Anyone who has walked through the hallway adjacent to the Bultman Center has seen their smiling faces. It’s NW’s Athletic Hall of Fame. A close look at the wall reflects the ways in which NW athletics have evolved over the years.
The NW Hall of Fame was established in 1982. This past Saturday, in its 33rd year of existence, the Hall of Fame honors were bestowed on three more former Red Raiders. The 2015 Hall of Fame Inductees were former baseball player Ethan Miller, former football player Nathan Jansen and former volleyball and basketball player Randa (Hulstein) Poel.
Poel became the 24th woman in school history to be inducted into the Hall of Fame. Miller and Jansen became the 83rd and 84th men to be inducted into the Hall of Fame.
A quick glance at the faces on the wall may seem to point to gender inequities in the NW Hall of Fame, but a closer look reflects a greater equality between men’s and women’s athletics that has grown throughout the past three decades.
In the first year of the Hall of Fame’s existence, the Red Raider Club committee who is responsible for selecting inductees, chose 25 former NW athletes from both the four-year program and the previous junior college program.
Of the 25 people inducted, just one was a woman. Athletic director Earl Woudstra explained that there were several reasons for this.
“If you look at all the pictures on the wall in the Bultman a lot of the initial inductees were men’s football and basketball,” Woudstra said. “But that was because women’s sports were just starting.”
Barry Brandt, former NW athletic director, said for many years instead of having formal women’s sports, intramurals were the main way in which women participated in athletics.
NW women’s athletics began to take off throughout the 1970s. Women’s athletics were established at high schools, colleges and universities on the heels of the Title IX act passed in 1972 mandating equitable federal funding for women’s sports programs.
Brandt explained that even though women’s athletics became official college programs in the 70’s, it still took almost ten years before there were women eligible to be inducted.
This fact was owing to one of the Hall of Fame eligibility criteria, which requires a five-year time lapse between the candidate’s graduation and their induction into the Hall of Fame.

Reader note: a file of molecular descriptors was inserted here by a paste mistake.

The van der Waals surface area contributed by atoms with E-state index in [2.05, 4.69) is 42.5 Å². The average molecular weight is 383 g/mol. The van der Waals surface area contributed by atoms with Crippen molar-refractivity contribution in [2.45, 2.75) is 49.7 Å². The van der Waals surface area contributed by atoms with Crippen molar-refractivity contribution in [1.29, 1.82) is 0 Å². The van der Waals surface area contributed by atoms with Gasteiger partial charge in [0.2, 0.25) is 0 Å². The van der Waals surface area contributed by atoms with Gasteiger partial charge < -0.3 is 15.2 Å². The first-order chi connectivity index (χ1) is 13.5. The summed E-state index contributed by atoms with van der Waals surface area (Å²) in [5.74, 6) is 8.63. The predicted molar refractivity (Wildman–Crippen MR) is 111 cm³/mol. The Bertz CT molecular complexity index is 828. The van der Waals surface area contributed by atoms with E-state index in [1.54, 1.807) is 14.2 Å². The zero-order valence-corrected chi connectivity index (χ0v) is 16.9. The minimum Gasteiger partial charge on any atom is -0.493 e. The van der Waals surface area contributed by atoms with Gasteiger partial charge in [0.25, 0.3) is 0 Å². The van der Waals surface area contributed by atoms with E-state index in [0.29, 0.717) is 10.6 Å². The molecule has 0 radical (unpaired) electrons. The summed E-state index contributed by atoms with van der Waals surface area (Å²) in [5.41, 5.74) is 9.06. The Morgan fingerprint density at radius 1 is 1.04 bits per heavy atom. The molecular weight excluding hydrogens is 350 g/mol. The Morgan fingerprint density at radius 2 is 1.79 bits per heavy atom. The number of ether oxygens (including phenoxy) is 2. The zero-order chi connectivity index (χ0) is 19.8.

Brandt, who also served as a member of the Red Raider Club, said the committee carefully examined and weighed each candidate’s national, regional and conference successes as well as their NW success.
Brandt and Woudstra said it took time for NW’s women’s athletics, like any athletic program, to reach a level of national recognition and national achievement.
After the 70’s when women’s sports were fully incorporated, inducting one person per year into the Hall of Fame did not keep pace with the number of talented male and female athletes deserving of the Hall of Fame.
“The award started with 1 person; then moved to two; then one male and one female. Then sometimes three,” Brandt said.
Each of this year’s three inductees earned impressive accolades during their athletic careers at NW. Miller, a 2003 NW grad, earned NAIA All-American honorable mention one year and all-conference honors all four years.
Jansen, ’09, was also an All-American and in 2008 was named GPAC Defensive Player of the Year. Poel earned All-American honors in both volleyball and basketball and was all-conference every year.
Woudstra said with such strong men’s and women’s athletic programs, each year narrowing down the list of inductees becomes more difficult.
The wall was first filled with inductees from only men’s football and basketball, but with the growth of NW athletics the wall now includes athletes from women’s basketball and volleyball, baseball, wrestling, softball, men’s golf, cross country and track and field.
Although the Red Raider Club committee keeps gender balance in mind when making its Hall of Fame selections, Woudstra said there is ultimately no gender quota. Rather the committee awards the nominees most deserving of the Hall of Fame that year.
But with more and more talented athletes on NW’s fields, courts and track, Brandt said he wouldn’t be surprised if the number of inductees selected per year increased in the next few years to four: two men and two women.
If NW continues to enjoy the athletic success it has in the past, that wall may fill up fast. And if that’s the case, Brandt said there are plenty of locations around campus for the new kids on the wall.